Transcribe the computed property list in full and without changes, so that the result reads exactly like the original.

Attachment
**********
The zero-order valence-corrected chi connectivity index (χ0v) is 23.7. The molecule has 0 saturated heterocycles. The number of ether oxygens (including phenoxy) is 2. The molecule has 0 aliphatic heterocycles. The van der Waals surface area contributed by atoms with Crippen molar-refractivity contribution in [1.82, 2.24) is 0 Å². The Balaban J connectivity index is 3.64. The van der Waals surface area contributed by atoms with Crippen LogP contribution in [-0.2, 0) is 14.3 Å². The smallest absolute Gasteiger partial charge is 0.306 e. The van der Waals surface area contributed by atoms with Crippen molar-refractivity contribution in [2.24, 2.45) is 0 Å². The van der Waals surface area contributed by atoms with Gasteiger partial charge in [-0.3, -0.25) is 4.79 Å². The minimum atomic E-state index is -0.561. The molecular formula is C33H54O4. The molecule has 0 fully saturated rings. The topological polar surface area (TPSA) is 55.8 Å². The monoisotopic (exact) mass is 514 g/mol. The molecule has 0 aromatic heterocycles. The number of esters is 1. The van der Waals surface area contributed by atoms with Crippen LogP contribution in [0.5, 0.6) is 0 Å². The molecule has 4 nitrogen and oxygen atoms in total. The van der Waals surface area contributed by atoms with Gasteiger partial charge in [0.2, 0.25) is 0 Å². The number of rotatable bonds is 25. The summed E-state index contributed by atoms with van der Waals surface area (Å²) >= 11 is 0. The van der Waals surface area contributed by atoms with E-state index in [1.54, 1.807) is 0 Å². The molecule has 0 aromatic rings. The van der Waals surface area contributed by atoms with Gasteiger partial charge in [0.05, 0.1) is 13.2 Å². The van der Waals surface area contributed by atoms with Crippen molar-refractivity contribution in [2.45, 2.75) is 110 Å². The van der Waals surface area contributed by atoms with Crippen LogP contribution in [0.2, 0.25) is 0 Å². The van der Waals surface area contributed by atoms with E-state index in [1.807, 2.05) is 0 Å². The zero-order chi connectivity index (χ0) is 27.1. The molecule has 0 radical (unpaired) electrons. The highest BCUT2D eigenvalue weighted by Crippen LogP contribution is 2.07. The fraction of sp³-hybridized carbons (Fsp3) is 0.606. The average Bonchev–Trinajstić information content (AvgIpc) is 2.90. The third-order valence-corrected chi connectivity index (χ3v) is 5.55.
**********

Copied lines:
The zero-order valence-corrected chi connectivity index (χ0v) is 23.7. The molecule has 0 saturated heterocycles. The number of ether oxygens (including phenoxy) is 2. The molecule has 0 aliphatic heterocycles. The van der Waals surface area contributed by atoms with Crippen molar-refractivity contribution in [1.82, 2.24) is 0 Å². The Balaban J connectivity index is 3.64. The van der Waals surface area contributed by atoms with Crippen LogP contribution in [-0.2, 0) is 14.3 Å². The smallest absolute Gasteiger partial charge is 0.306 e. The van der Waals surface area contributed by atoms with Crippen molar-refractivity contribution in [2.24, 2.45) is 0 Å². The van der Waals surface area contributed by atoms with Gasteiger partial charge in [-0.3, -0.25) is 4.79 Å². The minimum atomic E-state index is -0.561. The molecular formula is C33H54O4. The molecule has 0 fully saturated rings. The topological polar surface area (TPSA) is 55.8 Å². The monoisotopic (exact) mass is 514 g/mol. The molecule has 0 aromatic heterocycles. The number of esters is 1. The van der Waals surface area contributed by atoms with Crippen LogP contribution in [0.5, 0.6) is 0 Å². The molecule has 4 nitrogen and oxygen atoms in total. The van der Waals surface area contributed by atoms with Gasteiger partial charge in [0.2, 0.25) is 0 Å². The number of rotatable bonds is 25. The summed E-state index contributed by atoms with van der Waals surface area (Å²) >= 11 is 0. The van der Waals surface area contributed by atoms with E-state index in [1.54, 1.807) is 0 Å². The molecule has 0 aromatic rings. The van der Waals surface area contributed by atoms with Gasteiger partial charge in [0.05, 0.1) is 13.2 Å². The van der Waals surface area contributed by atoms with Crippen molar-refractivity contribution in [2.45, 2.75) is 110 Å². The van der Waals surface area contributed by atoms with Crippen LogP contribution in [0.2, 0.25) is 0 Å². The van der Waals surface area contributed by atoms with E-state index in [1.807, 2.05) is 0 Å². The zero-order chi connectivity index (χ0) is 27.1. The molecule has 0 radical (unpaired) electrons. The highest BCUT2D eigenvalue weighted by Crippen LogP contribution is 2.07. The fraction of sp³-hybridized carbons (Fsp3) is 0.606. The average Bonchev–Trinajstić information content (AvgIpc) is 2.90. The third-order valence-corrected chi connectivity index (χ3v) is 5.55.